The Esper Machine: The Collaborative Filmmaking Team of Pussy Riot, Patriarch Kirill, and Vladimir Putin

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by Drew Gardner
January 16, 2014 1:09 PM
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Putin's gradual de-democratizing of Russia, increasingly autocratic rule, election fraud, and creation of a new political alliance with the Orthodox Church form the context in which Pussy Riot emerged as pro-democracy activists. They had their roots in an earlier political performance art collective, Voina. Both Voina and Pussy Riot are closer to Occupy Wall Street-style direct action protestors than they are to typical American political punk rock bands or performance artists. Both art groups have focused on video documentation of outrageous, unsanctioned, impromptu public performances. Their method is to use shock value to draw attention to power imbalances in their society. Both groups are activists, but in their methods of manifestation they are  primarily filmmakers, reaching the world though the internet and relying on their opponents' overreaction to reach their audiences. Putin and Kirill were eventually to become the executive producers of Pussy Riot's film production efforts.

Pussy Riot was formed in 2011, during the anti-Kremlin protests against parliamentary election fraud by Putin's United Russia party and the crackdown on dissent that followed it. Tens of thousands of Russians gathered in central Moscow, a temporary coalition of liberals, nationalists and communists. The fact that Putin claimed that Hillary Clinton was responsible for inspiring the protests demonstrates the degree to which he portrayed criticism of the government as the result of malicious outside influences bent on destroying the country, a classic rhetorical maneuver not unheard of in the United States. The fact that he could pronounce such a patently absurd claim with such confidence indicates the level of control he wields over Russian state television. His absurd pronouncements in news releases are proof of his skill as a film producer, a director and an actor.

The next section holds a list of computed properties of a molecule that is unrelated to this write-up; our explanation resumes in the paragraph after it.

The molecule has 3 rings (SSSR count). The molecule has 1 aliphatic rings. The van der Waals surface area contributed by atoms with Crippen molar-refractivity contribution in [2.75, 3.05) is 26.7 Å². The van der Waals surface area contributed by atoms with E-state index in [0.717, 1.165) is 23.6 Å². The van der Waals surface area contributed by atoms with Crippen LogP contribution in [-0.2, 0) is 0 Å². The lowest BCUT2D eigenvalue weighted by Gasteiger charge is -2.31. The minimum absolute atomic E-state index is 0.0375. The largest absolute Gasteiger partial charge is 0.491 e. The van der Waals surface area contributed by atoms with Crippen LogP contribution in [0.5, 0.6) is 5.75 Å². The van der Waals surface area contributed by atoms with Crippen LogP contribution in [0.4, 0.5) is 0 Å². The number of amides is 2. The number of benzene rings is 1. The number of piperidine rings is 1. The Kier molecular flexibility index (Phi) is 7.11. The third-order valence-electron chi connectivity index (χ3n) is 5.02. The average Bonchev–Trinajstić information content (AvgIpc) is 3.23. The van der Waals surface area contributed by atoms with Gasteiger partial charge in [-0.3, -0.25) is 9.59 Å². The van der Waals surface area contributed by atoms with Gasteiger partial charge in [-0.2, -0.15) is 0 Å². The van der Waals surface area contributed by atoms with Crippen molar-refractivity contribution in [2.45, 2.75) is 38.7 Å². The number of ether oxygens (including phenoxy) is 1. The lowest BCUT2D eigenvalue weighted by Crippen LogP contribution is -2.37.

It is in this context of protest and the subsequent return of Putin to the presidency that Pussy Riot emerged as an art collective making creative interventions with a Russia moving incrementally towards autocracy. Despite being educated, middle class Muscovites, they have been violently uninterested in institutional ensconcement, money, or critical acceptance. They have never released any music commercially. Their approach as filmmakers has been to focus single-mindedly on changing their society while sticking rigorously to their own style. Their earnestness, commitment to ideas, naiveté, and self-possession made them the central writers and actors working in an ensemble cast, with a plot in which antagonists collaborated in a multimedia performance event with a massive scale of production and a global audience. They reinvented the rock video for the information age.

The unofficial Pussy Riot production team of Putin and Kirill had been developing for several years, as the Orthodox church grew in power while developing stronger ties to the Kremlin. Just before President Putin's controversial election to a third term, Kirill pronounced Putin's twelve-year rule a "miracle of God," stated that it was "unchristian" to join protest rallies, and asserted that it was part of one's religious duty to vote for Putin. He recommended that the faithful instead pray silently in the privacy of their homes. As the church has increasingly became a propaganda wing for the Kremlin, Moscow has put restrictions on other churches and "foreign" faiths. Putin has used public tax monies toward restoring Orthodox churches, and church officials have reciprocated by openly campaigning for Putin and his party.